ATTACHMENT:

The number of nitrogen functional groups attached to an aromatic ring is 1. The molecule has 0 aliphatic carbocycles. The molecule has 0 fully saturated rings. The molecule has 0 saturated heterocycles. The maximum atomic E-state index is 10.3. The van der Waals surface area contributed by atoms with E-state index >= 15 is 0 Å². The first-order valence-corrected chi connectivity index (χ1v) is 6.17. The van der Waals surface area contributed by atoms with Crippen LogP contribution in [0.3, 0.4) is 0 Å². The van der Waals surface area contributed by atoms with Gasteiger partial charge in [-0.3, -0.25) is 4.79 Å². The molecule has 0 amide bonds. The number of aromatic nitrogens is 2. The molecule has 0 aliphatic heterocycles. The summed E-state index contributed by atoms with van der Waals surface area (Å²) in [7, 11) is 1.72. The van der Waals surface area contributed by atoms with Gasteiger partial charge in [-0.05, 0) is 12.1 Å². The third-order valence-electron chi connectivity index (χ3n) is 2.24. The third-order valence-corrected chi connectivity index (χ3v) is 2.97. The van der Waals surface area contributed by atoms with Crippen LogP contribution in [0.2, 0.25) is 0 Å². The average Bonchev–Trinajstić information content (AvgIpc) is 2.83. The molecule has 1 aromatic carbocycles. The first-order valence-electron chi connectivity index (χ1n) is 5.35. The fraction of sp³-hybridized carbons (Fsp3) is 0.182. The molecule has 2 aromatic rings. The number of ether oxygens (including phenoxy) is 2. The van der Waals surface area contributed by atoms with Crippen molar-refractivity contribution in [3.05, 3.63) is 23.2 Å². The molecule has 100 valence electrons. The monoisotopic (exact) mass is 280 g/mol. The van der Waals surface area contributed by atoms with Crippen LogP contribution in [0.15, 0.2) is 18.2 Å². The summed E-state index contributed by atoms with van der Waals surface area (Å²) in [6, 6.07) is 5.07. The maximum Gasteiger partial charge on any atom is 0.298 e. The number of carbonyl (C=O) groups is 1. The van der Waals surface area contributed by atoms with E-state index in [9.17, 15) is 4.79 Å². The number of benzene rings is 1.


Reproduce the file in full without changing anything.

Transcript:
The number of nitrogen functional groups attached to an aromatic ring is 1. The molecule has 0 aliphatic carbocycles. The molecule has 0 fully saturated rings. The molecule has 0 saturated heterocycles. The maximum atomic E-state index is 10.3. The van der Waals surface area contributed by atoms with E-state index >= 15 is 0 Å². The first-order valence-corrected chi connectivity index (χ1v) is 6.17. The van der Waals surface area contributed by atoms with Crippen LogP contribution in [0.3, 0.4) is 0 Å². The van der Waals surface area contributed by atoms with Gasteiger partial charge in [-0.3, -0.25) is 4.79 Å². The molecule has 0 amide bonds. The number of aromatic nitrogens is 2. The molecule has 0 aliphatic heterocycles. The summed E-state index contributed by atoms with van der Waals surface area (Å²) in [7, 11) is 1.72. The van der Waals surface area contributed by atoms with Gasteiger partial charge in [-0.05, 0) is 12.1 Å². The third-order valence-electron chi connectivity index (χ3n) is 2.24. The third-order valence-corrected chi connectivity index (χ3v) is 2.97. The van der Waals surface area contributed by atoms with Crippen LogP contribution in [0.2, 0.25) is 0 Å². The average Bonchev–Trinajstić information content (AvgIpc) is 2.83. The molecule has 1 aromatic carbocycles. The first-order valence-electron chi connectivity index (χ1n) is 5.35. The fraction of sp³-hybridized carbons (Fsp3) is 0.182. The molecule has 2 aromatic rings. The number of ether oxygens (including phenoxy) is 2. The van der Waals surface area contributed by atoms with Crippen molar-refractivity contribution in [3.05, 3.63) is 23.2 Å². The molecule has 100 valence electrons. The monoisotopic (exact) mass is 280 g/mol. The van der Waals surface area contributed by atoms with Crippen LogP contribution in [0.15, 0.2) is 18.2 Å². The summed E-state index contributed by atoms with van der Waals surface area (Å²) in [6, 6.07) is 5.07. The maximum Gasteiger partial charge on any atom is 0.298 e. The number of carbonyl (C=O) groups is 1. The van der Waals surface area contributed by atoms with E-state index in [9.17, 15) is 4.79 Å². The number of benzene rings is 1.